As a provisional ball, but the provisional ball never becomes the ball in play.
When the stroke with that ball is cancelled, replayed or otherwise did not count.
As a second ball under Rule 20.1c(3), but that ball is not the ball that counts for their score.
Limitations on Using Green-Reading Materials
Rule 4.3 limits the use of equipment and devices that might help a player in their play, based on the principle that golf is a challenging game in which success should depend on the judgement, skills and abilities of the player. This Clarification of Rule 4.3 limits the size and scale of detailed putting green maps and any similar electronic or digital materials that a player may use during a round to help with reading their line of play for any stroke made from the putting green so that a player's ability to read a green remains an essential part of the skill of putting.Putting Green MapsThe player is allowed to use a putting green map or other putting green information, except that:
Any image of a putting green must be limited to a scale of 3/8 inch to 5 yards (1:480) or smaller (the "scale limit").
Any book or other paper containing a map or image of a putting green must not be larger than 4 1/4 inches x 7 inches (the "size limit"), although a "hole location sheet" that displays 9 or more holes on a single sheet of paper may be larger, provided that any image of a single putting green meets the scale limit.
No magnification of putting green information is allowed other than a player's normal wearing of prescription glasses or lenses.
Hand drawn or written information about a putting green is only allowed if contained in a book or paper meeting the size limit and written by the player and/or their caddie.
Electronic or Digital Putting Green MapsIn electronic or digital form, any image of a putting green must meet the above scale and size limits. Even when an electronic or digital putting green map meets the above limits, the player is still in breach of Rule 4.3 if the player uses any device in a manner not consistent with the purpose of these limits, such as by:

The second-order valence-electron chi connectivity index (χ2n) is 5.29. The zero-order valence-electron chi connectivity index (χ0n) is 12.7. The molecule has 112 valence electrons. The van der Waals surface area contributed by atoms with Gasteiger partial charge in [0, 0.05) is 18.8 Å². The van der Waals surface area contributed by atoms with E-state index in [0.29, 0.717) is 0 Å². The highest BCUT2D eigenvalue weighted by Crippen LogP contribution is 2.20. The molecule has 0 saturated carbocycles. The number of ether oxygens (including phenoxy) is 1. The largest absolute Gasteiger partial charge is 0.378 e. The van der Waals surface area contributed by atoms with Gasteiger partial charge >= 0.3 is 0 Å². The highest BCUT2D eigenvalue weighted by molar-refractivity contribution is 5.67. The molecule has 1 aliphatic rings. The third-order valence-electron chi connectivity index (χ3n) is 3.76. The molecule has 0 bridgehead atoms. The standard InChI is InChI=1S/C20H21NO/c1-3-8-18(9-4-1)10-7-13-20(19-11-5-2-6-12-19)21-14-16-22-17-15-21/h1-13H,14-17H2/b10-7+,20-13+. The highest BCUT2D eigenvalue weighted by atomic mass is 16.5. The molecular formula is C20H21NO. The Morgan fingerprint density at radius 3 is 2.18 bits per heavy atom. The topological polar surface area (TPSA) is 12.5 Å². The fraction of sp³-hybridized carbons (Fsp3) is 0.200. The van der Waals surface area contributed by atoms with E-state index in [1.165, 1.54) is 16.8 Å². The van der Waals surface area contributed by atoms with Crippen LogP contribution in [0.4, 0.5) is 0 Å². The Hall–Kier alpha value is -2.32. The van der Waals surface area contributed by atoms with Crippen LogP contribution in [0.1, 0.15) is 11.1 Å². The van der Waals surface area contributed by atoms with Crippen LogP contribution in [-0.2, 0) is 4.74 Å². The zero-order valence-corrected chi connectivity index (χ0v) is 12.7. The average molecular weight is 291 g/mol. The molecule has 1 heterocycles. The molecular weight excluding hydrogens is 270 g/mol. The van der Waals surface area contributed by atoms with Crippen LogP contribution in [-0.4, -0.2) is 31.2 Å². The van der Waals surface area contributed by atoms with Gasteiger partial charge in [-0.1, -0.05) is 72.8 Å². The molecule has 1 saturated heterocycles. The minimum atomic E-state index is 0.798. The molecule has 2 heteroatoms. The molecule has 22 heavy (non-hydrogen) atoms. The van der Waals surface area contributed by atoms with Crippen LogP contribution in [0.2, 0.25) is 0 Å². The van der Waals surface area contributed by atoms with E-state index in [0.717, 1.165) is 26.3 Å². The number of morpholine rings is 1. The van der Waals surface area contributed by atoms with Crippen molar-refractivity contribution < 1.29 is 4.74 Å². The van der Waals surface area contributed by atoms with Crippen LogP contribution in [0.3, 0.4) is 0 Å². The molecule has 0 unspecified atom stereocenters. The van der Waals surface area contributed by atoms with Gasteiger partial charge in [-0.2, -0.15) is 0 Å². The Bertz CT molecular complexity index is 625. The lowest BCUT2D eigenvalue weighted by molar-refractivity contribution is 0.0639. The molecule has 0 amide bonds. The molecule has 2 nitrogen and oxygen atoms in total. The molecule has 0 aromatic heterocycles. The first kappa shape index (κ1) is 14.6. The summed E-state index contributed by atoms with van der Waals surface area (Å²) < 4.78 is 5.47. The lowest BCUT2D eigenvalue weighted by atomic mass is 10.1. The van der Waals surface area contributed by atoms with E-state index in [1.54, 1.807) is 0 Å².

Increasing the size of the green's representation beyond the scale or size limits, or
Producing a recommended line of play based on the location (or estimated location) of the player's ball (see Rule 4.3a(1)).
Frequently Asked Questions: To view a document detailing frequently asked questions in relation to Green Reading Materials, click here.
When Use of Alignment Device Results in Breach
If a player places an “alignment device” (see definition in Equipment Rules) to show the line of play and then positions their ball based on the direction of that alignment device, the player is in breach of Rule 4.3a.For example, a player’s ball comes to rest on the putting green and the player marks the spot of their ball with an “alignment device.” When doing so, the alignment device is placed to show the line of play. If the player then lifts and replaces their ball (which includes rotating it) so that a marking on the ball is lined up with the alignment device, the player is in breach of Rule 4.3a. (New)
Restrictions on Using Equipment to Gauge Slope
Although a player may use their club as a plumb line to assist in judging or gauging slope and contours, there is other equipment that a player may not use in judging a slope or contour.For example, a player is not allowed to gauge slope by:
Placing a bottled drink to act as a level.
Holding or placing a bubble level.
Using a weight suspended on a string as a plumb line.